History for youth

"Ancient Iran" on its way into public libraries in North America


History for youth
by Massoume Price

When the idea of producing high quality books for young readers about Iranian history and culture was conceived, one of the first and most important goals was to get these books into public and school libraries in North America. For many reasons beyond the scope of discussion here and despite the importance of Iran in the world stage for centuries, Iranian history does not have its rightful place amongst the history of civilizations.

When the book was first published, my daughter sent a copy of “Ancient Iran” to her Professor of Ancient Near Eastern studies at our local University. The response was “Great, I did not know Iran was this fascinating, maybe I should include some topics from Iran in my course”. In another class on Islamic art, my daughter noticed that most of the art objects discussed were from Iran, a very ancient civilization covering at least 3000 years of written history, long before Islam appeared. My daughter asked her professor why these objects are labeled as Islamic and not Iranian, the professor hesitated and then answered “an interesting question I never thought about it”.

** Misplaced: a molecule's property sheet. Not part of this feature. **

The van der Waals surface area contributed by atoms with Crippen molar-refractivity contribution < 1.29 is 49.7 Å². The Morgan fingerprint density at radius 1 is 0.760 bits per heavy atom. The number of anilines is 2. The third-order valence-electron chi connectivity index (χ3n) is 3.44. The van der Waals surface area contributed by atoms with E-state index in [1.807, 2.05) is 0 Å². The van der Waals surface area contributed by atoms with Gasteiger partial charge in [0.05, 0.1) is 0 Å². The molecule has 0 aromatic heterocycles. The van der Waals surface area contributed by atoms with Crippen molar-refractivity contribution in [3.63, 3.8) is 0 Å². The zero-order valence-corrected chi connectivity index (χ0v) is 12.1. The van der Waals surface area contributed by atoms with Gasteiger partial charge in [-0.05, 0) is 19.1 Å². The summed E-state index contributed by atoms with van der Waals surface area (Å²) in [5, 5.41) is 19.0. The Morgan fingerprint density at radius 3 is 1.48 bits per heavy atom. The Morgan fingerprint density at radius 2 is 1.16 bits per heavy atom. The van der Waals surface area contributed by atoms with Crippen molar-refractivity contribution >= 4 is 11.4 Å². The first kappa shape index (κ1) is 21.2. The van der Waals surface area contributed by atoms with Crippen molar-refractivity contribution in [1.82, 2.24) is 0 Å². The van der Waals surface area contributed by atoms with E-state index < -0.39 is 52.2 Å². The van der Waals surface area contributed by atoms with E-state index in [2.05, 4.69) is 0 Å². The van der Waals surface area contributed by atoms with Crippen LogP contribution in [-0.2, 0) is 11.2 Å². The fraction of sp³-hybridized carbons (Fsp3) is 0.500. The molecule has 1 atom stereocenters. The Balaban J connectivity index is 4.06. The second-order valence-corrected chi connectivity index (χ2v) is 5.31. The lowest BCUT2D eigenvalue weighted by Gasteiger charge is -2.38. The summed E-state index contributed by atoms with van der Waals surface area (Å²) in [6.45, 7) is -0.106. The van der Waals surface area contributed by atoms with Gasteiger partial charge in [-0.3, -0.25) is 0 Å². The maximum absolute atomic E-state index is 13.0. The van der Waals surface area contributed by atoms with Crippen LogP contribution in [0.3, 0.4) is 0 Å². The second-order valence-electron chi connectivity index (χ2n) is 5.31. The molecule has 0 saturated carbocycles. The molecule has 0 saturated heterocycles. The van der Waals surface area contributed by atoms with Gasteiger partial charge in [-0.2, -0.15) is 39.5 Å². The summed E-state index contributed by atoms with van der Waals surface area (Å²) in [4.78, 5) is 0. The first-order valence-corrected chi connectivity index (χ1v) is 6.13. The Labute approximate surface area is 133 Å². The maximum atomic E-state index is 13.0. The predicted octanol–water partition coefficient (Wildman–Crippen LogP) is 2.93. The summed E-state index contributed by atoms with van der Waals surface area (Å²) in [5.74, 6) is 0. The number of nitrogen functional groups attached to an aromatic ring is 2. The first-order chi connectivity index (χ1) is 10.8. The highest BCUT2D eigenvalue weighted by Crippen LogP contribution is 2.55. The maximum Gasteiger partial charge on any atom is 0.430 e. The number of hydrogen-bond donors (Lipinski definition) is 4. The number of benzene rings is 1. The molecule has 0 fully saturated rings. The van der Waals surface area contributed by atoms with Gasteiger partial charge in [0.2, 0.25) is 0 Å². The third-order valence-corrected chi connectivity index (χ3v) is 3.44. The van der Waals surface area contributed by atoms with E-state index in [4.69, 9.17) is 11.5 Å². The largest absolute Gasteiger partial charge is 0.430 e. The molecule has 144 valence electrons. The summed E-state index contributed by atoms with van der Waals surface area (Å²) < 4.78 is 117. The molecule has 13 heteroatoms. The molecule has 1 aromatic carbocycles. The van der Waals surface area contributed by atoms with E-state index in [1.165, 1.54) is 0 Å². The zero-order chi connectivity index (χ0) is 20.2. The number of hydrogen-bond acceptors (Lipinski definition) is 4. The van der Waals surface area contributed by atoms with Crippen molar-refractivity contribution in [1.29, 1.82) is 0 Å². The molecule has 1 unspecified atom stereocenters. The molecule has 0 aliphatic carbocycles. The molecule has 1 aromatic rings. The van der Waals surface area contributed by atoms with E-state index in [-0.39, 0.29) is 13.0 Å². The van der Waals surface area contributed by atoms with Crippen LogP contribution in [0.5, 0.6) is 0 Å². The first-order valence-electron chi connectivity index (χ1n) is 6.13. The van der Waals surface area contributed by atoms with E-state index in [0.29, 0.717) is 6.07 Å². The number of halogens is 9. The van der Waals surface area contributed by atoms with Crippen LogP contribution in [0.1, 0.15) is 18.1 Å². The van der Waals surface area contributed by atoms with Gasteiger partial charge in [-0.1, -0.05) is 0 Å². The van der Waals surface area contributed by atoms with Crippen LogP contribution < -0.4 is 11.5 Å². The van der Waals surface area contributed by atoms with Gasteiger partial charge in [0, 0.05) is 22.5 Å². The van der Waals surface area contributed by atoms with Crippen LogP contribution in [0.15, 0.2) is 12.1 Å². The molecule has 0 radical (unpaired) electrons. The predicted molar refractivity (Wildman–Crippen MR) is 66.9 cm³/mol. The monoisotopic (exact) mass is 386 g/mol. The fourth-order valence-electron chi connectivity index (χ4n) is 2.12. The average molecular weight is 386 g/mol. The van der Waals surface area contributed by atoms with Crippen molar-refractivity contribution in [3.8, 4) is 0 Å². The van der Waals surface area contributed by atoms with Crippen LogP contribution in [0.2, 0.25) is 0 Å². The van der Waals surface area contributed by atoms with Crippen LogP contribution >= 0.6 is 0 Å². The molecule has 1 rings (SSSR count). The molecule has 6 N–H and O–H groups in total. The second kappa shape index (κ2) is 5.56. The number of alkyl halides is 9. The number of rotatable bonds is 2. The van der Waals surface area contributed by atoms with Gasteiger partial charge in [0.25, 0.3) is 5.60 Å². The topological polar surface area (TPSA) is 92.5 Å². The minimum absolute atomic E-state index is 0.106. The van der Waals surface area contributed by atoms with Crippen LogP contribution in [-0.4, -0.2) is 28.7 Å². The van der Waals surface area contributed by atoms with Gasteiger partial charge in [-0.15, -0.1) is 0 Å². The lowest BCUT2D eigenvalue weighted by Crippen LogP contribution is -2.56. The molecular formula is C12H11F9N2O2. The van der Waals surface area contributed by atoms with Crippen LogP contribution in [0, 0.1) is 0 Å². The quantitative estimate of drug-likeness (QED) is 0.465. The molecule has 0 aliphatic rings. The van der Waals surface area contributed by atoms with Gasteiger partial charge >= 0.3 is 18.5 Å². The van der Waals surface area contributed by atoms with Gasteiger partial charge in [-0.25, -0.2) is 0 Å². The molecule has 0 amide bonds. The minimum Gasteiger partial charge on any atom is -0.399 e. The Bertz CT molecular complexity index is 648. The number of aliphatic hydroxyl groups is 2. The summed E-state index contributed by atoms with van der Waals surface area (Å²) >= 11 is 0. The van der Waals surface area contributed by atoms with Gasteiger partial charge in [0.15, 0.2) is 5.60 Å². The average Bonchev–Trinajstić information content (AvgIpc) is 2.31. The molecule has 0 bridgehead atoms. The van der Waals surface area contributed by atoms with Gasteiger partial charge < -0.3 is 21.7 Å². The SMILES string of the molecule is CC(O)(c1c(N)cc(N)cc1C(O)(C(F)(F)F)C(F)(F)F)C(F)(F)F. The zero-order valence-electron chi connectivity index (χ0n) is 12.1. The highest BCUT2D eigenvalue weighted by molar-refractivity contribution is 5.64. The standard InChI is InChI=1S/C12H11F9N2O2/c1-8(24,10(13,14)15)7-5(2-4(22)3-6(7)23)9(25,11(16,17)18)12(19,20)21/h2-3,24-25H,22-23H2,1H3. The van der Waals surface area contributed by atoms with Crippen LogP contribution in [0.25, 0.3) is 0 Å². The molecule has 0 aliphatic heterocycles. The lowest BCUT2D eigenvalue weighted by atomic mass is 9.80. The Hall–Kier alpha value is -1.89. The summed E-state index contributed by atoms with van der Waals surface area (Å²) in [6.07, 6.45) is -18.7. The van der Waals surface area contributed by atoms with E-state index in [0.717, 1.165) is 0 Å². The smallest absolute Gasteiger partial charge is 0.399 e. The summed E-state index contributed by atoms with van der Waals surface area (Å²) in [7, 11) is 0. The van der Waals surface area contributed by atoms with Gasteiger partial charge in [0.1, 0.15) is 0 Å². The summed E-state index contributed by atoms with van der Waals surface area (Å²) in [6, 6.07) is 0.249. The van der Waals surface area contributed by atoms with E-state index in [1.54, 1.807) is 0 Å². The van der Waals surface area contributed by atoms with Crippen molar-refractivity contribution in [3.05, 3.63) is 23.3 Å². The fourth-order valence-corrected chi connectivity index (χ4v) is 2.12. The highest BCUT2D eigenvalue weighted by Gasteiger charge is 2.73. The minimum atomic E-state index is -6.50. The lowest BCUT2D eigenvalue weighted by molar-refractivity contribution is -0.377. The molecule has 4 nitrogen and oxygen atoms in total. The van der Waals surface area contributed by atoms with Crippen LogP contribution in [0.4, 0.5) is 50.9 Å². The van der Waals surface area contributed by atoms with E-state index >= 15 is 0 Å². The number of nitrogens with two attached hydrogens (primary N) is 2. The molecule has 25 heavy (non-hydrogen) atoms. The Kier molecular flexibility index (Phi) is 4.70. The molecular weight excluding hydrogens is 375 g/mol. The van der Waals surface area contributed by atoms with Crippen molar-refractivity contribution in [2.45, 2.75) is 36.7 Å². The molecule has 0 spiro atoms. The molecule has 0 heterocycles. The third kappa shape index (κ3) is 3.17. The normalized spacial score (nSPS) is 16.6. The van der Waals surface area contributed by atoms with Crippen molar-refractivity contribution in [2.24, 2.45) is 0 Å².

The Acahemenians formed the first world empire known in history, yet they are barely mentioned in history books or curriculums. The extent of the influence the Parthians had on the Rome and the western and the eastern world is immense, but is unknown. So is the significant contribution of the Sassanians to the Islamic and medieval western world. While many aspects of life in ancient Egypt, China and India are part of the curricula in schools, Iran is barely mentioned. Yet Iran was one of the founding civilizations that contributed immensely to world culture. The question for us is what can we do to change this?

Ancient Iran is one in a series of four books hoping to be able to start filling this gap. The current project involves the production of three more books that will cover the histories of medieval and modern Iran, history of women and the history of clothing, jewelry and cosmetics in Iran. The books are produced and sponsored by professionals and entrepreneurs devoted to the promotion of the Iranian history and culture globally. The project also aims to create a positive image of Iran and familiarize the North American youth including Iranians with one of the most influential and persistent civilizations of the world. The fact that Iran is in the news daily proves this point, although, we all wish that we could make the news in a more positive way.

The books are published in Canada and our efforts to get the books into Canadian public libraries have been quite successful. However, getting the books into the US libraries is totally different, as they have very specific rules for purchasing. Luckily, recently, the School Library Journal, one of the major reviewers, reviewed our book and wrote a positive one.